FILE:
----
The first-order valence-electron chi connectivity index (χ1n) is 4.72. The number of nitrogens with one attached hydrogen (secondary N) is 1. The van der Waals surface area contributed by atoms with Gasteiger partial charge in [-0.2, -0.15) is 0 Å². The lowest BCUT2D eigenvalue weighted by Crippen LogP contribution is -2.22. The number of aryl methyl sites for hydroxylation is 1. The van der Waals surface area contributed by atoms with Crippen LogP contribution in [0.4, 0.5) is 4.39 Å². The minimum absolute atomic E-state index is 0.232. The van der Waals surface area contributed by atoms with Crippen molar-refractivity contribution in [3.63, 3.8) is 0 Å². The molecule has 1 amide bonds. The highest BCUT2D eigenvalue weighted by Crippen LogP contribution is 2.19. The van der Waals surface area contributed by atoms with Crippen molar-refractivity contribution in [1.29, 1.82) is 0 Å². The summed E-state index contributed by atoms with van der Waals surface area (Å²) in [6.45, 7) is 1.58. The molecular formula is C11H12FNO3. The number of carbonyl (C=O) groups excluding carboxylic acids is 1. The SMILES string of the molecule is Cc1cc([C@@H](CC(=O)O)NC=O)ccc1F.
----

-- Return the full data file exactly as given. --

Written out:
The first-order valence-electron chi connectivity index (χ1n) is 4.72. The number of nitrogens with one attached hydrogen (secondary N) is 1. The van der Waals surface area contributed by atoms with Gasteiger partial charge in [-0.2, -0.15) is 0 Å². The lowest BCUT2D eigenvalue weighted by Crippen LogP contribution is -2.22. The number of aryl methyl sites for hydroxylation is 1. The van der Waals surface area contributed by atoms with Crippen LogP contribution in [0.4, 0.5) is 4.39 Å². The minimum absolute atomic E-state index is 0.232. The van der Waals surface area contributed by atoms with Crippen molar-refractivity contribution in [3.63, 3.8) is 0 Å². The molecule has 1 amide bonds. The highest BCUT2D eigenvalue weighted by Crippen LogP contribution is 2.19. The van der Waals surface area contributed by atoms with Crippen molar-refractivity contribution in [1.29, 1.82) is 0 Å². The summed E-state index contributed by atoms with van der Waals surface area (Å²) in [6.45, 7) is 1.58. The molecular formula is C11H12FNO3. The number of carbonyl (C=O) groups excluding carboxylic acids is 1. The SMILES string of the molecule is Cc1cc([C@@H](CC(=O)O)NC=O)ccc1F.